Top 10 gut-health insights from The Diet Myth
Gut health is set to become the biggest subject in healthy food and wellness. Tim Spector’s book attempts to cover every aspect of modern food’s destructive relationship with our microbiome – the 2kgs of microbes we have in our bodies. It’s the job of these bacteria, fungi and worms to digest our food and regulate our nervous and immune systems, as well as other vital body organs. Processed foods are its biggest enemy. It’s a very worthwhile read.
Here’s a quick digest (pun intended) of the key points.
- A diet of junk food can dramatically reduce healthy gut microbes in only two days
- The diversity of human gut microbes is 30 per cent lower than fifty years ago
- Much of our food is contaminated with low levels of antibiotics used in farming, making us fat
- Foods advertised as ‘low-fat’ are actually making us fatter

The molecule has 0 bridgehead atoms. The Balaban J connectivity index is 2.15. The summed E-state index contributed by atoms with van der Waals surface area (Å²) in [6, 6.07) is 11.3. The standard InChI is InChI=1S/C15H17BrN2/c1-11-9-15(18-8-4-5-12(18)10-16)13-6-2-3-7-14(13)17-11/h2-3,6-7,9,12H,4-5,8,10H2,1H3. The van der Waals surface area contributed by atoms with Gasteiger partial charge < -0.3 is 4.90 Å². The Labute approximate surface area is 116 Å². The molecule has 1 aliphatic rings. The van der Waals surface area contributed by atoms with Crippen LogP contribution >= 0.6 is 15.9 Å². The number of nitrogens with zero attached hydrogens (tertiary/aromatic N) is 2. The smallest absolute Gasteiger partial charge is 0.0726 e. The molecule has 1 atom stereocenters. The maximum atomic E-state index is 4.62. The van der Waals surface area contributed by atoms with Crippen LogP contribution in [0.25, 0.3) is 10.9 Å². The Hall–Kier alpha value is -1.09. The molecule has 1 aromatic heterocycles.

- Skipping breakfast may be a healthy strategy for many people
- Around a third of people have genes and microbes that prevent them getting fat
- Eating unpasteurised cheese or yoghurt can improve health and weight, as can dark chocolate
- Olive oil and nuts are ultimate health foods that nourish our microbes
- Increasing the diversity of our diet will increase our microbes, our health, happiness and lifespan
- Gut microbes, when disrupted, are a major cause of obesity and diabetes and can also affect mental health
For the record, Modern Baker sourdough bread made from organic, stoneground, heritage grain flours are highly beneficial for gut health, containing both prebiotics (good fibre) and probiotics (good bacteria).
Tim Spector is a Professor of Genetic Epidemiology at King’s College in London and leads British Gut, a project to understand the microbial diversity of the human gut.